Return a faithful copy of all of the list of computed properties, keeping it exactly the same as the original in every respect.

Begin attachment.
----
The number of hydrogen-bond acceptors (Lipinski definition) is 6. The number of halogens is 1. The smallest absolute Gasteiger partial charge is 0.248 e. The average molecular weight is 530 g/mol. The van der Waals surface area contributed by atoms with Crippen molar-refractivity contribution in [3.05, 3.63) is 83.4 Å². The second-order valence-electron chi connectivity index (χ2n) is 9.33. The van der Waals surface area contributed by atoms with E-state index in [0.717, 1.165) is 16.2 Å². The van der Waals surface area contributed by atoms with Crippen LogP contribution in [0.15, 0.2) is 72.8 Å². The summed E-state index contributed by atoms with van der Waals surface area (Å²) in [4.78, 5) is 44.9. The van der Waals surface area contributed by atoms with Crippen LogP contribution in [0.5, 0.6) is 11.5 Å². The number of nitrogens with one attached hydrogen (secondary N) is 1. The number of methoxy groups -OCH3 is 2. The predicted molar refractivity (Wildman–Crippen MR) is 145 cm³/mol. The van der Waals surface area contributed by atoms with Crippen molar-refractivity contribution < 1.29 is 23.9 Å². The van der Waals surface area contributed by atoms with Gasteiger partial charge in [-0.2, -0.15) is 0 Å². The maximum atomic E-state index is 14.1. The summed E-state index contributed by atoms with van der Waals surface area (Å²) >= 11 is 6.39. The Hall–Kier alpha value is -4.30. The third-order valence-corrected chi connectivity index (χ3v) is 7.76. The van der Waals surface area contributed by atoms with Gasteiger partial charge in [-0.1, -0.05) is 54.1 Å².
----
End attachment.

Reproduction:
The number of hydrogen-bond acceptors (Lipinski definition) is 6. The number of halogens is 1. The smallest absolute Gasteiger partial charge is 0.248 e. The average molecular weight is 530 g/mol. The van der Waals surface area contributed by atoms with Crippen molar-refractivity contribution in [3.05, 3.63) is 83.4 Å². The second-order valence-electron chi connectivity index (χ2n) is 9.33. The van der Waals surface area contributed by atoms with E-state index in [0.717, 1.165) is 16.2 Å². The van der Waals surface area contributed by atoms with Crippen LogP contribution in [0.15, 0.2) is 72.8 Å². The summed E-state index contributed by atoms with van der Waals surface area (Å²) in [4.78, 5) is 44.9. The van der Waals surface area contributed by atoms with Crippen LogP contribution in [0.5, 0.6) is 11.5 Å². The number of nitrogens with one attached hydrogen (secondary N) is 1. The number of methoxy groups -OCH3 is 2. The predicted molar refractivity (Wildman–Crippen MR) is 145 cm³/mol. The van der Waals surface area contributed by atoms with Crippen molar-refractivity contribution < 1.29 is 23.9 Å². The van der Waals surface area contributed by atoms with Gasteiger partial charge in [-0.2, -0.15) is 0 Å². The maximum atomic E-state index is 14.1. The summed E-state index contributed by atoms with van der Waals surface area (Å²) >= 11 is 6.39. The Hall–Kier alpha value is -4.30. The third-order valence-corrected chi connectivity index (χ3v) is 7.76. The van der Waals surface area contributed by atoms with Gasteiger partial charge in [-0.1, -0.05) is 54.1 Å².